This year’s Indigenous Literacy Day theme was ‘Celebrating Stories and Language’ and the educational publishing company, Nelson Cengage, is taking the opportunity to highlight the gap that exists for teachers to access Indigenous resources that tell authentic stories from Australia’s First Peoples.
Taking place on the first Wednesday of September every year. Indigenous Literacy Day is an opportunity to celebrate Aboriginal and Torres Strait Islander cultures, stories and languages that have helped to build and enrich the country we know today.
Building Indigenous literacy is vitally important, for Aboriginal and Torres Strait Islander people, for our current and future generations, but also for our teachers – those responsible for inspiring and educating our leaders of tomorrow.
Sally Lawrence, the author of the Our Land, Our Stories teacher’s books, has spent almost 20 years working as an educator in various roles within Aboriginal and Torres Strait Islander communities and was the manager for Indigenous Education in Queensland. Sally has witnessed firsthand the importance of providing resources that equip our teachers with the knowledge, and skills and, most importantly, confidence to teach the subject matter in a culturally sensitive manner.
“Our teachers have such an important role to play in ensuring students in every classroom, in every school, have the opportunity to learn about the beauty, wisdom and history of First Nations peoples and their communities,” said Ms Lawrence.
In Australia, most students will leave school with possibly a basic knowledge about the Stolen Generations and Indigenous rights. However, what is less robust is their experience in learning about both contemporary and historical stories of Indigenous Australia.
Our Land, Our Stories is a landmark educational series by Nelson Cengage exploring Aboriginal and Torres Strait Islander histories, peoples and cultures developed in collaboration with the Australian Institute of Aboriginal and Torres Strait Islander Studies (AIATSIS).
Developed over three years, with more than 35 Aboriginal and Torres Strait Islander people contributing their stories, this primary school resource has been created to empower teachers to have accurate information to deliver culturally sensitive Indigenous content with confidence.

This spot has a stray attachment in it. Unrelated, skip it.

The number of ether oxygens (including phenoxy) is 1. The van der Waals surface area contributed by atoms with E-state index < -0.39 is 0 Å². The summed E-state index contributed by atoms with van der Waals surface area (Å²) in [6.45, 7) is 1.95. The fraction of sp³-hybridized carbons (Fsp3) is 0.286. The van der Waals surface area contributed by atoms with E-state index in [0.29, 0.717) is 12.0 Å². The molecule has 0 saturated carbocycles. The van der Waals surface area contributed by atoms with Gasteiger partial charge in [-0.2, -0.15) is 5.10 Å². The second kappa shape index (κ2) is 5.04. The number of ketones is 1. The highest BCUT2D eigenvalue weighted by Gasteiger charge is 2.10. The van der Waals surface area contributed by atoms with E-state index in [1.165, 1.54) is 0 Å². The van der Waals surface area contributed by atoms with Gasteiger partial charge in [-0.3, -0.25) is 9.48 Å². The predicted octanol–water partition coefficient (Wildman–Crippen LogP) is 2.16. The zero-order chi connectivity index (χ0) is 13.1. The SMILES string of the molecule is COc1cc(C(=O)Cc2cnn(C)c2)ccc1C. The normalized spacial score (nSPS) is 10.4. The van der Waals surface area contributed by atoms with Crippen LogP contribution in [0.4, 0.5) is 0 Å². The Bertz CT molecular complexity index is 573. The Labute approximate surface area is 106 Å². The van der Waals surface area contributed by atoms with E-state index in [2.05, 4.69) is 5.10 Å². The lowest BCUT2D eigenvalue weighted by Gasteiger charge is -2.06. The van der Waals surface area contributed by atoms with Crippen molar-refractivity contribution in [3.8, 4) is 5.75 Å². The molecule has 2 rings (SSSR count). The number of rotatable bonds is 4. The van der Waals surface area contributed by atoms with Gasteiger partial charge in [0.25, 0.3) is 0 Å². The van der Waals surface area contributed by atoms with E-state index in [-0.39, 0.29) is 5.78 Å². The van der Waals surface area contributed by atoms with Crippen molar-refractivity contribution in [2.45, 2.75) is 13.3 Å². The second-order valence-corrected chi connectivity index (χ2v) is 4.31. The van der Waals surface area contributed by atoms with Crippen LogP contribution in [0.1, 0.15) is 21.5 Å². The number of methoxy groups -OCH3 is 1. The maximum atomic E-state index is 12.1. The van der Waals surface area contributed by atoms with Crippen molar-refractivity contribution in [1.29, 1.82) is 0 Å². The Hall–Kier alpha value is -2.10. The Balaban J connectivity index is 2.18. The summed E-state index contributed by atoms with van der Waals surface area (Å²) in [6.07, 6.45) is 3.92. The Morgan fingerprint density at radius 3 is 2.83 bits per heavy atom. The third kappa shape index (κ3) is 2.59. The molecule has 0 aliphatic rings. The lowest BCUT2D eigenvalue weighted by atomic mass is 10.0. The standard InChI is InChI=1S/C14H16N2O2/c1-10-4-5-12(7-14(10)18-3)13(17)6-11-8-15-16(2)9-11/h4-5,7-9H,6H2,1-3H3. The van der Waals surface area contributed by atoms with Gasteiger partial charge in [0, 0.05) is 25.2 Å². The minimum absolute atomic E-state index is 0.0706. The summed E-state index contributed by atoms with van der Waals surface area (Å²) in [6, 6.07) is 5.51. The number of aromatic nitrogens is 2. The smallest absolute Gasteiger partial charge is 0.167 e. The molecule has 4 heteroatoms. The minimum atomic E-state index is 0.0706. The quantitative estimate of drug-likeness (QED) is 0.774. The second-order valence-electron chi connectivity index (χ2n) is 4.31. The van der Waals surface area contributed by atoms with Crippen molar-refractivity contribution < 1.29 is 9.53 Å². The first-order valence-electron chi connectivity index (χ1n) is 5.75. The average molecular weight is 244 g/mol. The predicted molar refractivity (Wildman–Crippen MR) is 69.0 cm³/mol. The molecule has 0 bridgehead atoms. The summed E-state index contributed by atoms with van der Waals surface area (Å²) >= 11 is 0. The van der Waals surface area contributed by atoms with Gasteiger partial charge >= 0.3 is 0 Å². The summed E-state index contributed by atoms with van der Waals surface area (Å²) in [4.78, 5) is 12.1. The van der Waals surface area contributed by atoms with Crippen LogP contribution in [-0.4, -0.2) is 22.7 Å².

Indigenous Literacy Day is an important reminder that schools play a pivotal role in ensuring that Aboriginal and Torres Strait Islander stories are told to our children. The Australian Curriculum sets consistent national standards for teachers across Australian schools, however many teachers admit they lack confidence in delivering First Nations content to students.
“98% of the national teaching population are non-Indigenous and until recently, teachers have been graduating from their training with limited cultural capabilities and confidence.
“That’s why resources such as Our Land, Our Stories are so important. This series provides teachers with cultural protocols, inspires the building of cultural capability and helps connect ancient wisdom to contemporary times,” said Ms Lawrence.
The Our Land, Our Stories series was developed to celebrate contemporary Aboriginal and Torres Strait Islander cultures from all over Australia, and also to address many prevailing misconceptions. Primarily, the resources address the lack of comprehensive Aboriginal and Torres Strait Islander educational tools available to educators and students.
“Our Land, Our Stories offers an opportunity to not only enrich the understanding of current and future generations about our nation’s history and identity but also offers an opportunity to deepen our understanding about what it means to be an Australian,” concluded Ms Lawrence.
Our Land, Our Stories is a landmark educational series for Primary Schools developed by Nelson, A Cengage Company. All resources explicitly link to the Australian Curriculum Aboriginal and Torres Strait Islander cross-curriculum priority –Aboriginal and Torres Strait Islander histories and cultures. For more information visit nelsonprimary.com.au.